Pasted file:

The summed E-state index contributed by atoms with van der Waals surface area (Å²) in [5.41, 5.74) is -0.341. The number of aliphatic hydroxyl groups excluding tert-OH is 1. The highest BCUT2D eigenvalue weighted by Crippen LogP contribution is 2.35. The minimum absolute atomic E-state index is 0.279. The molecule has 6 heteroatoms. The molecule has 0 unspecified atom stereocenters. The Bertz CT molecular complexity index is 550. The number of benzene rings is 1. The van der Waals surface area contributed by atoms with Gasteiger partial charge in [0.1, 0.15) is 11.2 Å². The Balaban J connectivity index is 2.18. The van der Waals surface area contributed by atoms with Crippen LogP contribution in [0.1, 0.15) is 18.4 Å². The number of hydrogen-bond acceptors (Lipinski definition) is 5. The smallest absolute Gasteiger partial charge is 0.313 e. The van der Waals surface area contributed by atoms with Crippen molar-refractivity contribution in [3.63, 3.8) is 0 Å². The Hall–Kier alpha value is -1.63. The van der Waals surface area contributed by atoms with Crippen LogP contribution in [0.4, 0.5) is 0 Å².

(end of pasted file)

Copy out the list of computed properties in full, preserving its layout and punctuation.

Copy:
The summed E-state index contributed by atoms with van der Waals surface area (Å²) in [5.41, 5.74) is -0.341. The number of aliphatic hydroxyl groups excluding tert-OH is 1. The highest BCUT2D eigenvalue weighted by Crippen LogP contribution is 2.35. The minimum absolute atomic E-state index is 0.279. The molecule has 6 heteroatoms. The molecule has 0 unspecified atom stereocenters. The Bertz CT molecular complexity index is 550. The number of benzene rings is 1. The van der Waals surface area contributed by atoms with Gasteiger partial charge in [0.1, 0.15) is 11.2 Å². The Balaban J connectivity index is 2.18. The van der Waals surface area contributed by atoms with Crippen LogP contribution in [0.1, 0.15) is 18.4 Å². The number of hydrogen-bond acceptors (Lipinski definition) is 5. The smallest absolute Gasteiger partial charge is 0.313 e. The van der Waals surface area contributed by atoms with Crippen molar-refractivity contribution in [3.63, 3.8) is 0 Å². The Hall–Kier alpha value is -1.63. The van der Waals surface area contributed by atoms with Crippen LogP contribution in [0.4, 0.5) is 0 Å².